Article 13 will limit freedom of expression, as the required upload filters won't be able to tell the difference between copyright infringement and permitted uses of copyrighted works under limitations and exceptions. It puts into jeopardy the sharing of video remixes, memes, parody, and code, even works that include openly licensed content.

While some might look forward to a word without memes, there are some serious, serious problems here in that the punishment will fall now on platforms because the system is stacked against them. Cory Doctorow at EFF warns how it could blow back against sites like Wikipedia:

Article 13 punishes any site that fails to block copyright infringement, but it won't punish people who abuse the system. There are no penalties for falsely claiming copyright over someone else's work, which means that someone could upload all of Wikipedia to a filter system (for instance, one of the many sites that incorporate Wikpedia's content into their own databases) and then claim ownership over it on Twitter, Facebook and WordPress, and everyone else would be prevented from quoting Wikipedia on any of those services until they sorted out the false claims. It will be a lot easier to make these false claims that it will be to figure out which of the hundreds of millions of copyrighted claims are real and which ones are pranks or hoaxes or censorship attempts.

Article 13 also leaves you out in the cold when your own work is censored thanks to a malfunctioning copyright bot. Your only option when you get censored is to raise an objection with the platform and hope they see it your way—but if they fail to give real consideration to your petition, you have to go to court to plead your case.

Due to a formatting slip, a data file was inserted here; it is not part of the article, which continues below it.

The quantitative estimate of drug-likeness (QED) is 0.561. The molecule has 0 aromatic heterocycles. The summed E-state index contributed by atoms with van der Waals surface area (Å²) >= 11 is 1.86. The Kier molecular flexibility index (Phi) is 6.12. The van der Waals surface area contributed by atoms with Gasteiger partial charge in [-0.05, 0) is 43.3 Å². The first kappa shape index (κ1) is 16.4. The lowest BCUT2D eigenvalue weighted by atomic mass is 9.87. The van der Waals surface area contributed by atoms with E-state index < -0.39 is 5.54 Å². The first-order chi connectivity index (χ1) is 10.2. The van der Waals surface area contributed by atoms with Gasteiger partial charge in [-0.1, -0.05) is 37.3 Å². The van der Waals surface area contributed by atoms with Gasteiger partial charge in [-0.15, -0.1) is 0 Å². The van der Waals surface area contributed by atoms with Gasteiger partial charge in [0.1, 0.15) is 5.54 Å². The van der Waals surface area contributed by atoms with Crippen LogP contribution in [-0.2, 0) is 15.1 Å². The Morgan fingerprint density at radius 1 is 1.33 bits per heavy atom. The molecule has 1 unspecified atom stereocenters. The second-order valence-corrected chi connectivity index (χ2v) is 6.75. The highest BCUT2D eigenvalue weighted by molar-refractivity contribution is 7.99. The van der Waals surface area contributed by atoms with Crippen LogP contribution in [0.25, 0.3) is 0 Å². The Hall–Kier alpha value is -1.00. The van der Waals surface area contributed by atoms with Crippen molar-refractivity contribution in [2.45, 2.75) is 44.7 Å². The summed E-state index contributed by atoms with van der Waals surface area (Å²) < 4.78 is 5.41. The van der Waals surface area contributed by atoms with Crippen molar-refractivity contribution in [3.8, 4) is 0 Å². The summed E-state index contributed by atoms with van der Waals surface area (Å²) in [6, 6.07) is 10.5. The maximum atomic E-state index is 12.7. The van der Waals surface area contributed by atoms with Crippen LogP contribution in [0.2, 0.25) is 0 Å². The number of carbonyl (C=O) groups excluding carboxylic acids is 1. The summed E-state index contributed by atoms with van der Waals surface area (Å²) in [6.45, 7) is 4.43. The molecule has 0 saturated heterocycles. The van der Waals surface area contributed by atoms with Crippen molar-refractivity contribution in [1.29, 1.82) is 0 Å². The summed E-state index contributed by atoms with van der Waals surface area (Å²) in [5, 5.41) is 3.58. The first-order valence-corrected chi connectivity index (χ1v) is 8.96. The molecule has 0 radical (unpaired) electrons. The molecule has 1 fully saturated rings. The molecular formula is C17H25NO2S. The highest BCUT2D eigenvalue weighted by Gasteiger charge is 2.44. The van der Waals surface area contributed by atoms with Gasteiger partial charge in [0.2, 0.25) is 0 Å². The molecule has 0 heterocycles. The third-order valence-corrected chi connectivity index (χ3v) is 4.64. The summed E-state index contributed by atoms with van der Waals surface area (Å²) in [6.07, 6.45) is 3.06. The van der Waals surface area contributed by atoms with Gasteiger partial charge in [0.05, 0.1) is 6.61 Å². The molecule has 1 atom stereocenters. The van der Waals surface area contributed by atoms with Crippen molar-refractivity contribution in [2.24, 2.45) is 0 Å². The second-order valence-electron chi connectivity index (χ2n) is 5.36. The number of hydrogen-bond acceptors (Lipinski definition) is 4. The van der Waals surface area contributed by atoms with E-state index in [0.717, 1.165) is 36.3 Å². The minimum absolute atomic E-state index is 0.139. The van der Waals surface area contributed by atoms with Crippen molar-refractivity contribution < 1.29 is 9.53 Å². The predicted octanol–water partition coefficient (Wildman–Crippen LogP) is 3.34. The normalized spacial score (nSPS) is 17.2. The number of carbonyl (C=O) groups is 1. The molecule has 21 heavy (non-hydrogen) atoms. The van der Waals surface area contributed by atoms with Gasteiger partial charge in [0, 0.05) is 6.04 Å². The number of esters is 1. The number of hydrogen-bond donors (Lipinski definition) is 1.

Now think about the costs for any sort of internet start-up, or even an existing smaller company, which "provide[s] to the public access to large amounts of works or other subject-matter uploaded by their users," that they will need to pay to comply with these rules. Just as Section 11 entrenches the control of media information distribution to a small group of established companies, Section 13 will further entrench control over online content sharing with the biggest companies who can afford to absorb and automate the costs of compliance. Edima, the trade organization that represents online companies, has a massive chart showing who could be affected by Section 13. It includes dating apps and sites, meaning they'd have to run all your pictures through a database to make sure you aren't pretending to be Brad Pitt or Scarlett Johannson online. They could get sued if they don't catch you!

When the European Union adopted expansive and expensive online data privacy regulations, observers warned that rather than reining in the influence of tech giants like Google and Facebook, it would actually allow them to strengthen their control of online spaces. And that's exactly what's happening. Those tech giants have the money and the lawyers to deal with the complex, confounding regulations. Others in the tech sector are not so fortunate.

Both of these articles, despite extremely loud opposition from online experts and tech companies, passed the committee in very split votes. So at least some members have a sense of the potentially terrible consequences. There's still a lengthy and complex negotiation process to move the directive through the European Parliament. That body is likely to vote next on July 4 and could potentially make changes if there's enough opposition.